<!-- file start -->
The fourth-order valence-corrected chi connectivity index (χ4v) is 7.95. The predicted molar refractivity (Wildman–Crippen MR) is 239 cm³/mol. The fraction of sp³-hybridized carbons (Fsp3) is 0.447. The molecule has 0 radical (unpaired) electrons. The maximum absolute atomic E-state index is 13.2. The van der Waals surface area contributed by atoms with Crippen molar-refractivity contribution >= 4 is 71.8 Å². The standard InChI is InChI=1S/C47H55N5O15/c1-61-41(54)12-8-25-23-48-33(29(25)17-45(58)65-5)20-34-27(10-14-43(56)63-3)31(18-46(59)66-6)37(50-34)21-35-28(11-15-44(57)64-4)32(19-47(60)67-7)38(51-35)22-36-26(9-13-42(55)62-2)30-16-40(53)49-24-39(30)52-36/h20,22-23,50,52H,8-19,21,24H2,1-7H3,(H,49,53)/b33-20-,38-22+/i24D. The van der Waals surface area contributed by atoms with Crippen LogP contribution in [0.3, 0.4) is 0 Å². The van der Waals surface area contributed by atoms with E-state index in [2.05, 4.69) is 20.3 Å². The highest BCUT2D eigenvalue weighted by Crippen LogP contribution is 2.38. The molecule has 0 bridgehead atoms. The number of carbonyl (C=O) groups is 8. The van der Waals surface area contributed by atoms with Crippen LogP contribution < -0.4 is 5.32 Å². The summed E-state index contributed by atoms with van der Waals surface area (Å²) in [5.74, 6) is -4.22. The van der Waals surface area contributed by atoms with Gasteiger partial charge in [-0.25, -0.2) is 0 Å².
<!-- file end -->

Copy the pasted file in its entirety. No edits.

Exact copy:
The fourth-order valence-corrected chi connectivity index (χ4v) is 7.95. The predicted molar refractivity (Wildman–Crippen MR) is 239 cm³/mol. The fraction of sp³-hybridized carbons (Fsp3) is 0.447. The molecule has 0 radical (unpaired) electrons. The maximum absolute atomic E-state index is 13.2. The van der Waals surface area contributed by atoms with Crippen molar-refractivity contribution >= 4 is 71.8 Å². The standard InChI is InChI=1S/C47H55N5O15/c1-61-41(54)12-8-25-23-48-33(29(25)17-45(58)65-5)20-34-27(10-14-43(56)63-3)31(18-46(59)66-6)37(50-34)21-35-28(11-15-44(57)64-4)32(19-47(60)67-7)38(51-35)22-36-26(9-13-42(55)62-2)30-16-40(53)49-24-39(30)52-36/h20,22-23,50,52H,8-19,21,24H2,1-7H3,(H,49,53)/b33-20-,38-22+/i24D. The van der Waals surface area contributed by atoms with Crippen LogP contribution in [0.3, 0.4) is 0 Å². The van der Waals surface area contributed by atoms with E-state index in [2.05, 4.69) is 20.3 Å². The highest BCUT2D eigenvalue weighted by Crippen LogP contribution is 2.38. The molecule has 0 bridgehead atoms. The number of carbonyl (C=O) groups is 8. The van der Waals surface area contributed by atoms with Crippen LogP contribution < -0.4 is 5.32 Å². The summed E-state index contributed by atoms with van der Waals surface area (Å²) in [5.74, 6) is -4.22. The van der Waals surface area contributed by atoms with Gasteiger partial charge in [-0.25, -0.2) is 0 Å².